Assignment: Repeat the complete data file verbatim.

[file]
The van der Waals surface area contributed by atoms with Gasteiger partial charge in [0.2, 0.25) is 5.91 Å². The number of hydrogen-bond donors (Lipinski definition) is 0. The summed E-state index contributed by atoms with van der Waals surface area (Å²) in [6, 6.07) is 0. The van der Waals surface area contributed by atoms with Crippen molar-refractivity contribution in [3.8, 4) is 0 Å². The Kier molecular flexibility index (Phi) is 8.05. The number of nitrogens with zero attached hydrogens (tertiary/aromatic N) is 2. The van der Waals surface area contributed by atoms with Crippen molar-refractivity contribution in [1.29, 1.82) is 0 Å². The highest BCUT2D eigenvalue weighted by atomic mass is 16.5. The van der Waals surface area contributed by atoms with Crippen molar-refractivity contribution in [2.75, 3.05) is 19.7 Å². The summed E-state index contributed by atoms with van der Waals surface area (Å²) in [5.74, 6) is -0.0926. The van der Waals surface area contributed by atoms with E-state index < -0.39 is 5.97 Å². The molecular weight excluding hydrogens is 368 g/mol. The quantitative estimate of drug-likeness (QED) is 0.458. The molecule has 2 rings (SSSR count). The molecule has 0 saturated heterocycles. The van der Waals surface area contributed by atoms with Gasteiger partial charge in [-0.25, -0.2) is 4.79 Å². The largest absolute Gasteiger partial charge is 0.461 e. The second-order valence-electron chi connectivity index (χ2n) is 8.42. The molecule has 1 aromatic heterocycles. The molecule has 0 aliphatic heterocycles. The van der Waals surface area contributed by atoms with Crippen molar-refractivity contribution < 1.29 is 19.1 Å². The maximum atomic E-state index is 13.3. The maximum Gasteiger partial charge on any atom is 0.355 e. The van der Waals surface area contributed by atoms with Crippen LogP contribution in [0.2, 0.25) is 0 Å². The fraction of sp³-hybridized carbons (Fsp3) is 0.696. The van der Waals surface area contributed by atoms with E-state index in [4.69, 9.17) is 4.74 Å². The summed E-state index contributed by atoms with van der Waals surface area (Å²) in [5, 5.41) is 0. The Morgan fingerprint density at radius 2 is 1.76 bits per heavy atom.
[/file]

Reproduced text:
The van der Waals surface area contributed by atoms with Gasteiger partial charge in [0.2, 0.25) is 5.91 Å². The number of hydrogen-bond donors (Lipinski definition) is 0. The summed E-state index contributed by atoms with van der Waals surface area (Å²) in [6, 6.07) is 0. The van der Waals surface area contributed by atoms with Crippen molar-refractivity contribution in [3.8, 4) is 0 Å². The Kier molecular flexibility index (Phi) is 8.05. The number of nitrogens with zero attached hydrogens (tertiary/aromatic N) is 2. The van der Waals surface area contributed by atoms with Crippen molar-refractivity contribution in [1.29, 1.82) is 0 Å². The highest BCUT2D eigenvalue weighted by atomic mass is 16.5. The van der Waals surface area contributed by atoms with Crippen molar-refractivity contribution in [2.75, 3.05) is 19.7 Å². The summed E-state index contributed by atoms with van der Waals surface area (Å²) in [5.74, 6) is -0.0926. The van der Waals surface area contributed by atoms with E-state index < -0.39 is 5.97 Å². The molecular weight excluding hydrogens is 368 g/mol. The quantitative estimate of drug-likeness (QED) is 0.458. The molecule has 2 rings (SSSR count). The molecule has 0 saturated heterocycles. The van der Waals surface area contributed by atoms with Gasteiger partial charge in [-0.25, -0.2) is 4.79 Å². The largest absolute Gasteiger partial charge is 0.461 e. The second-order valence-electron chi connectivity index (χ2n) is 8.42. The molecule has 1 aromatic heterocycles. The molecule has 0 aliphatic heterocycles. The van der Waals surface area contributed by atoms with Crippen molar-refractivity contribution < 1.29 is 19.1 Å². The maximum atomic E-state index is 13.3. The maximum Gasteiger partial charge on any atom is 0.355 e. The van der Waals surface area contributed by atoms with Crippen LogP contribution in [0.2, 0.25) is 0 Å². The fraction of sp³-hybridized carbons (Fsp3) is 0.696. The van der Waals surface area contributed by atoms with E-state index in [4.69, 9.17) is 4.74 Å². The summed E-state index contributed by atoms with van der Waals surface area (Å²) in [5, 5.41) is 0. The Morgan fingerprint density at radius 2 is 1.76 bits per heavy atom.